A new study of an old meteorite contradicts current thinking about how rocky planets like Earth and Mars acquire volatile gases as they form.
As a planet forms, it ‘collects’ volatile elements, such as hydrogen, carbon, oxygen, nitrogen and noble gases from the solar winds and clouds (nebula) around it. These elements initially dissolve into the molten rock (magma ocean) and then are ‘degassed’ back into the atmosphere. Later, more volatile materials arrive as mineral-carrying chondritic meteorites crash into the young planet.
According to this generally accepted model, the volatile elements in the planet’s interior should reflect the composition of the solar nebula, or a mixture of solar and meteoritic volatiles. The volatiles in the planet’s surface and atmosphere, which form last, should have come mostly from meteorites. These two sources – called solar and chondritic - can be distinguished by the ratios of isotopes of noble gases, in particular krypton.
Now researchers at the University of California, Davis, US, claim this model of planet formation might not be correct. The team was studying the Chassigny meteorite, which fell from Mars and landed in north-eastern France in 1815. It’s unusual because it’s thought to have come from the interior of the planet rather than the surface.
The UC Davis team measured the ratios of krypton isotypes in samples from the meteorite. To their surprise, the team found that the krypton isotopes in the meteorite correspond to those from chondritic meteorites, not the solar nebula (Science, doi: 10.1126/science.abk1175). This means that meteorites were delivering volatile elements to the planet as it formed, much earlier than previously thought.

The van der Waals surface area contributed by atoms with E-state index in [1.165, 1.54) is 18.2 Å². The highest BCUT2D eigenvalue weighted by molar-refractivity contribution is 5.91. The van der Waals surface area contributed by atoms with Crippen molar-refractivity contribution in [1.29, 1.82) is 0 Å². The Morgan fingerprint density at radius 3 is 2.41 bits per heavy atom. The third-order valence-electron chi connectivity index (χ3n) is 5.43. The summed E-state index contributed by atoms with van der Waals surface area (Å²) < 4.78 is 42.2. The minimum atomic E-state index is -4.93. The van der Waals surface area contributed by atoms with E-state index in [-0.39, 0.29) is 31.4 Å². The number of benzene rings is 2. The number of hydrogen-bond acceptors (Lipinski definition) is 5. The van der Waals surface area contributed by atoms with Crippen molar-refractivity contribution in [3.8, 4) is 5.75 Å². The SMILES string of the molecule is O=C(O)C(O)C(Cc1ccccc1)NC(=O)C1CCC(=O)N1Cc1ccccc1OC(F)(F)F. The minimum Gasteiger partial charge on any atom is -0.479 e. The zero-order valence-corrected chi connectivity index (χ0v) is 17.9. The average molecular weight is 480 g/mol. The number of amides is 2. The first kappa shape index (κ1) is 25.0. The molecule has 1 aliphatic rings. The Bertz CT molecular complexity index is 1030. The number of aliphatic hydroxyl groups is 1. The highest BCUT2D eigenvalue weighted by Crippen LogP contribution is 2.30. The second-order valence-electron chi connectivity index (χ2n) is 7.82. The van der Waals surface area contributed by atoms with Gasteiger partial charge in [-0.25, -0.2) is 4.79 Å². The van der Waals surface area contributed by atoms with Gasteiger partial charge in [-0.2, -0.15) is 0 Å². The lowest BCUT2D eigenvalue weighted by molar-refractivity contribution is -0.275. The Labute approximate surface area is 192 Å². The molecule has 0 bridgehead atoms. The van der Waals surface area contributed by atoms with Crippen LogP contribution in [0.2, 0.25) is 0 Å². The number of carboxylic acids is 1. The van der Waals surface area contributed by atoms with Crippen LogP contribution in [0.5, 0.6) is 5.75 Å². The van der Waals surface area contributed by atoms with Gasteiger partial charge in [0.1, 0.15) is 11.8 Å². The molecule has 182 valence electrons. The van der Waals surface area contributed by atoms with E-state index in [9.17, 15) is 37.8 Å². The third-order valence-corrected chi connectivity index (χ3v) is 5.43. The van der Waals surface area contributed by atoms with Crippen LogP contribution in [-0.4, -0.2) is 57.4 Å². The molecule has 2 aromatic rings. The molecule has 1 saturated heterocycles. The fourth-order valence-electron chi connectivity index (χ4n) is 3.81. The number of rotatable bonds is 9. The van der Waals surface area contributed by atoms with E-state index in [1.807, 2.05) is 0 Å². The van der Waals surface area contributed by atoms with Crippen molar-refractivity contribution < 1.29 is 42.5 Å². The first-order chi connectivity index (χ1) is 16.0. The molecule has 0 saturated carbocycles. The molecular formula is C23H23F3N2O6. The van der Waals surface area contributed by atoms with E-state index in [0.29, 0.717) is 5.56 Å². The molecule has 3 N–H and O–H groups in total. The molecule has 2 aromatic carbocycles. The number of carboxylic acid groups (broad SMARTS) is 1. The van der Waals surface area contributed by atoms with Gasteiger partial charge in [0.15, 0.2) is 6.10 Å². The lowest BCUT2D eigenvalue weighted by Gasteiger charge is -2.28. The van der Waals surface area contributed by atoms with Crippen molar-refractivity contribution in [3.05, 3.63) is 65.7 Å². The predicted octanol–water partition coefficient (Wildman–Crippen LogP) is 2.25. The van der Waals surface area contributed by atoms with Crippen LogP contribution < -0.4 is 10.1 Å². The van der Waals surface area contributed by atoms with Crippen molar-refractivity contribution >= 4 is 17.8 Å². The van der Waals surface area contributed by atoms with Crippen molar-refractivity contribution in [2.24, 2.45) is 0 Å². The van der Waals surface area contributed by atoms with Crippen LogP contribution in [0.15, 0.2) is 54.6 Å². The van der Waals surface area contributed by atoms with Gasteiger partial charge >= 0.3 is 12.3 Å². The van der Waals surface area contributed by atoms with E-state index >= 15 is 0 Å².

‘While our study clearly points to the chondritic gases in the Martian interior, it also raises some interesting questions about the origin and composition of Mars’ early atmosphere,’ says team leader Sujoy Mukhopadhyay. The planet must have acquired atmosphere from the solar nebula, after the magma ocean cooled, to prevent substantial mixing between interior chondritic gases and atmospheric solar gases, he adds.
‘I am not surprised myself about their finding, but the conventional thinking certainly favours that chondritic material was delivered after the nebula gas,’ says Helmut Lammer of the Austrian Academy of Sciences Space Research Institute. ‘Their findings are certainly significant.’
‘The model of early solar interior and later chondritic surface material is clearly an oversimplification of early evolution of terrestrial planets because it doesn’t explain everything,’ says Greg Holland of the University of Manchester, UK. ‘Not all volatile elements fit the story. New data suggesting a different order/timing of processes is very welcome and very significant for the early evolution of Mars.’